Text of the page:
An estimated 12,500 Harford County residents live within a 10-mile radius of Peach Bottom Atomic Power Station in Pennsylvania, and they must always be ready for an emergency, county officials say.
That means having a fresh supply of potassium iodide on hand – to protect against thyroid damage from a radioactive release, Harford County Health Officer Dr. Russell Moy said.
“A lot of folks don’t realize [downtown Bel Air] is only 21 miles away from Peach Bottom nuclear power plant,” Moy told members of the Harford County Council earlier this month during the council’s semi-annual Board of Health update.
“That makes Harford County only one of three Maryland counties that must always be prepared for a nuclear emergency or contingency such as equipment failure,” Moy said.
A large portion of northern Harford County falls within a 10-mile radius of Peach Bottom, called the Emergency Planning Zone, that would be susceptible to explosure from a radioactive plume emitted during an emergency at the plant, Moy said.
The Harford area of the 10-mile radius is divided into five zones: North Harford, Zone 1; Palmer State Park/Dublin/Pylesville, Zone 2; Darlington, Zone 3; Whiteford, Zone 4; and Broad Creek Camp/Peach Bottom, according to a map on Harford County government’s website.
“Special emergency plans have been developed to ensure residents’ safety in the event of a nuclear incident at Peach Bottom,” according to the website.
Schools in the zone include North Harford Elementary, Middle and High, Darlington Elementary, Dublin Elementary and Harford Christian School, according to Cindy Mumby, spokesperson for Harford County government.
The biggest danger during a nuclear exposure from Peach Bottom is the risk of exposure of the thyroid gland.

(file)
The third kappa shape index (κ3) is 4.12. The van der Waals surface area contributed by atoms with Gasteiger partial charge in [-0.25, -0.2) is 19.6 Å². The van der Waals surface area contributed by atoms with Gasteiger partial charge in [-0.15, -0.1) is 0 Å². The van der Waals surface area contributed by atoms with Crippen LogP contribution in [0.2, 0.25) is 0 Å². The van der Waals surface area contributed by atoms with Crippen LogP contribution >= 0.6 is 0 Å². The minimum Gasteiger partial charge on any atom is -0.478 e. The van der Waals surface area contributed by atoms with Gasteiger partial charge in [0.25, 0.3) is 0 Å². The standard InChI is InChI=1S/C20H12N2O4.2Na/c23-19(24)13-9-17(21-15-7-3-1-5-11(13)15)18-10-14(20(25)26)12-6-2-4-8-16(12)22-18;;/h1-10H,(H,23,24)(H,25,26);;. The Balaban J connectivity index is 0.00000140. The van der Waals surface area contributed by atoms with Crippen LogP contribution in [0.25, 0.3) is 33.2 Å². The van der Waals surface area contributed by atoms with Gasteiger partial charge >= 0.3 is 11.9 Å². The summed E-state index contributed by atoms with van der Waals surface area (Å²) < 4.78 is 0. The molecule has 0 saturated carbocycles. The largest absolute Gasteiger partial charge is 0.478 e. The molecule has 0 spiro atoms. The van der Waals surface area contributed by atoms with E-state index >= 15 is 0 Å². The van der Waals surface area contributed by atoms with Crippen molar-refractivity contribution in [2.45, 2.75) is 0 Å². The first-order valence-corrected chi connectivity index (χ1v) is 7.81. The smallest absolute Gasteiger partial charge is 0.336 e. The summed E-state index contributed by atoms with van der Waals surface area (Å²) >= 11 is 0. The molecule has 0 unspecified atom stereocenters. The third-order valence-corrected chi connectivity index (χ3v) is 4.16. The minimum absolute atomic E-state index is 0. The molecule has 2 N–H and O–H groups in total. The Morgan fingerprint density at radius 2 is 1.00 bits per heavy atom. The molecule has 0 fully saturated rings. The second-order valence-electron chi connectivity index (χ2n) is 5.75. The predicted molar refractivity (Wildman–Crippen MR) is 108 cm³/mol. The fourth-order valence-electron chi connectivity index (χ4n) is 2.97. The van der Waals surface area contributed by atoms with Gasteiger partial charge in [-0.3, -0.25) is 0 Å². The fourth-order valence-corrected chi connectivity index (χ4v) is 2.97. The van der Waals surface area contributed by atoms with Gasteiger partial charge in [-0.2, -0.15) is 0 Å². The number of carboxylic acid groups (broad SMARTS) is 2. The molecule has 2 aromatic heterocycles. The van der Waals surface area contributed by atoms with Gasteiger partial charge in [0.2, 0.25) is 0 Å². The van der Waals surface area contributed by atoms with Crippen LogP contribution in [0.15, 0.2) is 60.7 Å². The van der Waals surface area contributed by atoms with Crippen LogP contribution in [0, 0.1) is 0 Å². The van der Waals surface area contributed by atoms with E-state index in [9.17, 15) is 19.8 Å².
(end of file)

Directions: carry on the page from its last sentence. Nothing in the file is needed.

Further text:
According to the American Thyroid Association, most nuclear accidents release radioactive iodine into the atmosphere, which can be absorbed into the body. When thyroid cells absorb too much radioactive iodine, it can cause thyroid cancer to develop several years after the exposure. Babies and young children, whose thyroid gland is one of the most radiation-sensitive parts of the body, are at highest risk.
The thyroid gland needs iodine to produce hormones that regulate the body’s energy and metabolism. The thyroid absorbs available iodine from the bloodstream, but the gland cannot distinguish between stable (regular) iodine and radioactive iodine and will absorb whatever it can, according to the ATA.
Potassium iodide will protect against thyroid exposure, Moy said, and urged everyone who lives within the Peach Bottom 10-mile radius to have a fresh supply on-hand “just in case.”
The Harford County Health Department provides potassium iodide pills, which have a shelf life of about three years, free to residents in the Peach Bottom emergency planning zone, he said.
“Awareness is what we’re trying to promote,” Moy said. “Not everybody completely understands the importance of having potassium iodide on hand or the risk of thyroid cancer. It’s not intuitive to a lot of folks.”
The Health Department attends numerous fairs to give out pills and works closely with Harford County Public Schools to have the pills on-hand “because the people most at risk are children,” Moy said.
“We know the schools are well-versed in this, they’re prepared,” he said. “But we need to have the entire population prepared.”
To get more information about potassium iodide or to get potassium iodide doses, contact the Harford County Health Department, 410-838-1500.
The county as a whole also makes sure it’s prepared in case of an emergency by conducting a FEMA (Federal Emergency Management Agency) exercise every two years.
“We go through all the steps of what we would do in case of an accident, including decontamination,” Moy said.
Decontamination is very complex, he said, and a lot of people are needed in case there every were an emergency.
FEMA conducted its emergency preparedness exercise at Peach Bottom the week of April 16 “to assess the ability of the Commonwealth of Pennsylvania and the State of Maryland to respond to an emergency at the nuclear facility,” according to a news release from FEMA.
“These drills are held every other year to evaluate government’s ability to protect public health and safety,” MaryAnn Tierney, regional administrator for FEMA Region III, said in the release. “We will assess state and local emergency response capabilities within the 10-mile Emergency Planning Zone as well as the adjacent support jurisdictions within the Commonwealth of Pennsylvania and the State of Maryland.”
FEMA’s Radiological Emergency Preparedness Program was created to ensure the health and safety of citizens living around commercial nuclear power plants would be adequately protected in the event of a nuclear power plant accident and to inform and educate the public about radiological emergency preparedness, according to FEMA the release.